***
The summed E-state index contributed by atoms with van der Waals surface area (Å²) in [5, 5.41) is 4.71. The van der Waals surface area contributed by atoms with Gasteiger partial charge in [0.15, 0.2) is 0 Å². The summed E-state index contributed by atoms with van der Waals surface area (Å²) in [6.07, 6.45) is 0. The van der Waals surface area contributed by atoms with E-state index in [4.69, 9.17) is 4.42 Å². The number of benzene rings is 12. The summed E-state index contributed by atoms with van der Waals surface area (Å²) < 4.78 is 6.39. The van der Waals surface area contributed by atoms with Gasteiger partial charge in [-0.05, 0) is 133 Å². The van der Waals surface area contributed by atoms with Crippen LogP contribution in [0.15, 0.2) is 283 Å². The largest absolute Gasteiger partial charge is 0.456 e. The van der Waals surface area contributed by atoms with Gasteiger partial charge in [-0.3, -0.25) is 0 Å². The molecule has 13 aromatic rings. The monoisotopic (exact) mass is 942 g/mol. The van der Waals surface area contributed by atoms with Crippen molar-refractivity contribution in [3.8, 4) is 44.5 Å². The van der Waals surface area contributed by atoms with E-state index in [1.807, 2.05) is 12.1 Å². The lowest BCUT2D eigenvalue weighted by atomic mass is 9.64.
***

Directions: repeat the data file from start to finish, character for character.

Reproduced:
The summed E-state index contributed by atoms with van der Waals surface area (Å²) in [5, 5.41) is 4.71. The van der Waals surface area contributed by atoms with Gasteiger partial charge in [0.15, 0.2) is 0 Å². The summed E-state index contributed by atoms with van der Waals surface area (Å²) in [6.07, 6.45) is 0. The van der Waals surface area contributed by atoms with E-state index in [4.69, 9.17) is 4.42 Å². The number of benzene rings is 12. The summed E-state index contributed by atoms with van der Waals surface area (Å²) < 4.78 is 6.39. The van der Waals surface area contributed by atoms with Gasteiger partial charge in [-0.05, 0) is 133 Å². The van der Waals surface area contributed by atoms with Crippen LogP contribution in [0.15, 0.2) is 283 Å². The largest absolute Gasteiger partial charge is 0.456 e. The van der Waals surface area contributed by atoms with Gasteiger partial charge in [-0.3, -0.25) is 0 Å². The molecule has 13 aromatic rings. The monoisotopic (exact) mass is 942 g/mol. The van der Waals surface area contributed by atoms with Crippen molar-refractivity contribution in [3.8, 4) is 44.5 Å². The van der Waals surface area contributed by atoms with E-state index in [1.807, 2.05) is 12.1 Å². The lowest BCUT2D eigenvalue weighted by atomic mass is 9.64.